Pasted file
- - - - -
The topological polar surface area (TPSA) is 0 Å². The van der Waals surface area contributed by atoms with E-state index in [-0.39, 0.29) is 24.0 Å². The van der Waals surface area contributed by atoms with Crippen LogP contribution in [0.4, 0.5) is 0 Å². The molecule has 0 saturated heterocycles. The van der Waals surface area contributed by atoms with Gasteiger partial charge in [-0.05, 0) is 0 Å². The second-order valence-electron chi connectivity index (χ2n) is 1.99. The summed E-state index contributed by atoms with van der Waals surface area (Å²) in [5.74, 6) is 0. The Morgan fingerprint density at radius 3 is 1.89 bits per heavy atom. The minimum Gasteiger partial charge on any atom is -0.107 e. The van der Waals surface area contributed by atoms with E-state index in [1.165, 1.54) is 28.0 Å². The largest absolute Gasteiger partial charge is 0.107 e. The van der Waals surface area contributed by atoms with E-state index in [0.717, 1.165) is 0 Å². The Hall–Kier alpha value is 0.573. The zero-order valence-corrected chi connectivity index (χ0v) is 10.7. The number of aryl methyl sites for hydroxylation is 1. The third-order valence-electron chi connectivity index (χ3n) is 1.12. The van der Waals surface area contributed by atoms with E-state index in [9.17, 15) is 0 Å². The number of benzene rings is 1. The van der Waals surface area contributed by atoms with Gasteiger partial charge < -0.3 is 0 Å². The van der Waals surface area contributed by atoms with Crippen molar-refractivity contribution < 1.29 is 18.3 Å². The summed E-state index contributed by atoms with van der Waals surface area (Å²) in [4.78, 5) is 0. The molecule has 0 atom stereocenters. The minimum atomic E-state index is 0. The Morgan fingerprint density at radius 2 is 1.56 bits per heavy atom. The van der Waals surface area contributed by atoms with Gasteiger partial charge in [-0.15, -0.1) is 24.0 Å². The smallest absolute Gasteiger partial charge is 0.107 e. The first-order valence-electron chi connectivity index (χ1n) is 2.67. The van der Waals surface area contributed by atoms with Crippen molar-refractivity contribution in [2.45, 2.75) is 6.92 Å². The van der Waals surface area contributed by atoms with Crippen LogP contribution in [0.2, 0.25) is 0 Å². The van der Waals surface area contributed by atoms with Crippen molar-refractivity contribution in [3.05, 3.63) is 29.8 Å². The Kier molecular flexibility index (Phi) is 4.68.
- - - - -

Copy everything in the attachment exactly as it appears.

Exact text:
The topological polar surface area (TPSA) is 0 Å². The van der Waals surface area contributed by atoms with E-state index in [-0.39, 0.29) is 24.0 Å². The van der Waals surface area contributed by atoms with Crippen LogP contribution in [0.4, 0.5) is 0 Å². The molecule has 0 saturated heterocycles. The van der Waals surface area contributed by atoms with Gasteiger partial charge in [-0.05, 0) is 0 Å². The second-order valence-electron chi connectivity index (χ2n) is 1.99. The summed E-state index contributed by atoms with van der Waals surface area (Å²) in [5.74, 6) is 0. The Morgan fingerprint density at radius 3 is 1.89 bits per heavy atom. The minimum Gasteiger partial charge on any atom is -0.107 e. The van der Waals surface area contributed by atoms with E-state index in [1.165, 1.54) is 28.0 Å². The largest absolute Gasteiger partial charge is 0.107 e. The van der Waals surface area contributed by atoms with E-state index in [0.717, 1.165) is 0 Å². The Hall–Kier alpha value is 0.573. The zero-order valence-corrected chi connectivity index (χ0v) is 10.7. The number of aryl methyl sites for hydroxylation is 1. The third-order valence-electron chi connectivity index (χ3n) is 1.12. The van der Waals surface area contributed by atoms with E-state index in [9.17, 15) is 0 Å². The number of benzene rings is 1. The van der Waals surface area contributed by atoms with Gasteiger partial charge < -0.3 is 0 Å². The van der Waals surface area contributed by atoms with Crippen molar-refractivity contribution < 1.29 is 18.3 Å². The summed E-state index contributed by atoms with van der Waals surface area (Å²) in [4.78, 5) is 0. The molecule has 0 atom stereocenters. The minimum atomic E-state index is 0. The Morgan fingerprint density at radius 2 is 1.56 bits per heavy atom. The van der Waals surface area contributed by atoms with Gasteiger partial charge in [-0.15, -0.1) is 24.0 Å². The smallest absolute Gasteiger partial charge is 0.107 e. The first-order valence-electron chi connectivity index (χ1n) is 2.67. The van der Waals surface area contributed by atoms with Crippen molar-refractivity contribution in [2.45, 2.75) is 6.92 Å². The van der Waals surface area contributed by atoms with Crippen LogP contribution in [0.2, 0.25) is 0 Å². The van der Waals surface area contributed by atoms with Crippen molar-refractivity contribution in [3.05, 3.63) is 29.8 Å². The Kier molecular flexibility index (Phi) is 4.68.